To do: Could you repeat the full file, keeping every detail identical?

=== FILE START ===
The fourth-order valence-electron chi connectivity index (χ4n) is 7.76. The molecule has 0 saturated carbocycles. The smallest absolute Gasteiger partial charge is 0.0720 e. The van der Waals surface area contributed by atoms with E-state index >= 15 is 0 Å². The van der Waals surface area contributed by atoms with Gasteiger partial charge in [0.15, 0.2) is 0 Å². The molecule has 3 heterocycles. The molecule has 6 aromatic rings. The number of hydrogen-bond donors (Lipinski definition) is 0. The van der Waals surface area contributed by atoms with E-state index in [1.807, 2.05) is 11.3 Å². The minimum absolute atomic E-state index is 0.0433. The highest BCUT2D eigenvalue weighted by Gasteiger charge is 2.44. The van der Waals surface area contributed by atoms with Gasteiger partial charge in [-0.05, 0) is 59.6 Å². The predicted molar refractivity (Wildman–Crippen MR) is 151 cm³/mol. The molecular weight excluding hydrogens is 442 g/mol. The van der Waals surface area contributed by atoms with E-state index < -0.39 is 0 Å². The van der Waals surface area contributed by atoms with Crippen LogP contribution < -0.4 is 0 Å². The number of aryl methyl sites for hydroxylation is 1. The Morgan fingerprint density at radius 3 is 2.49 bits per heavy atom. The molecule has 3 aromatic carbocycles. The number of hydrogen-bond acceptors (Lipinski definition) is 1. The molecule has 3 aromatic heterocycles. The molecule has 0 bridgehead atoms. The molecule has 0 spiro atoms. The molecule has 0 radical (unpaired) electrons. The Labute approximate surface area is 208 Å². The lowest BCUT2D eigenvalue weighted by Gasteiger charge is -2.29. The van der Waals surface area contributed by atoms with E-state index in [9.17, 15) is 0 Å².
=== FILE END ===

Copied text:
The fourth-order valence-electron chi connectivity index (χ4n) is 7.76. The molecule has 0 saturated carbocycles. The smallest absolute Gasteiger partial charge is 0.0720 e. The van der Waals surface area contributed by atoms with E-state index >= 15 is 0 Å². The van der Waals surface area contributed by atoms with Gasteiger partial charge in [0.15, 0.2) is 0 Å². The molecule has 3 heterocycles. The molecule has 6 aromatic rings. The number of hydrogen-bond donors (Lipinski definition) is 0. The van der Waals surface area contributed by atoms with E-state index in [1.807, 2.05) is 11.3 Å². The minimum absolute atomic E-state index is 0.0433. The highest BCUT2D eigenvalue weighted by Gasteiger charge is 2.44. The van der Waals surface area contributed by atoms with Gasteiger partial charge in [-0.05, 0) is 59.6 Å². The predicted molar refractivity (Wildman–Crippen MR) is 151 cm³/mol. The molecular weight excluding hydrogens is 442 g/mol. The van der Waals surface area contributed by atoms with E-state index < -0.39 is 0 Å². The van der Waals surface area contributed by atoms with Crippen LogP contribution < -0.4 is 0 Å². The number of aryl methyl sites for hydroxylation is 1. The Morgan fingerprint density at radius 3 is 2.49 bits per heavy atom. The molecule has 3 aromatic carbocycles. The number of hydrogen-bond acceptors (Lipinski definition) is 1. The molecule has 3 aromatic heterocycles. The molecule has 0 bridgehead atoms. The molecule has 0 spiro atoms. The molecule has 0 radical (unpaired) electrons. The Labute approximate surface area is 208 Å². The lowest BCUT2D eigenvalue weighted by Gasteiger charge is -2.29. The van der Waals surface area contributed by atoms with E-state index in [9.17, 15) is 0 Å².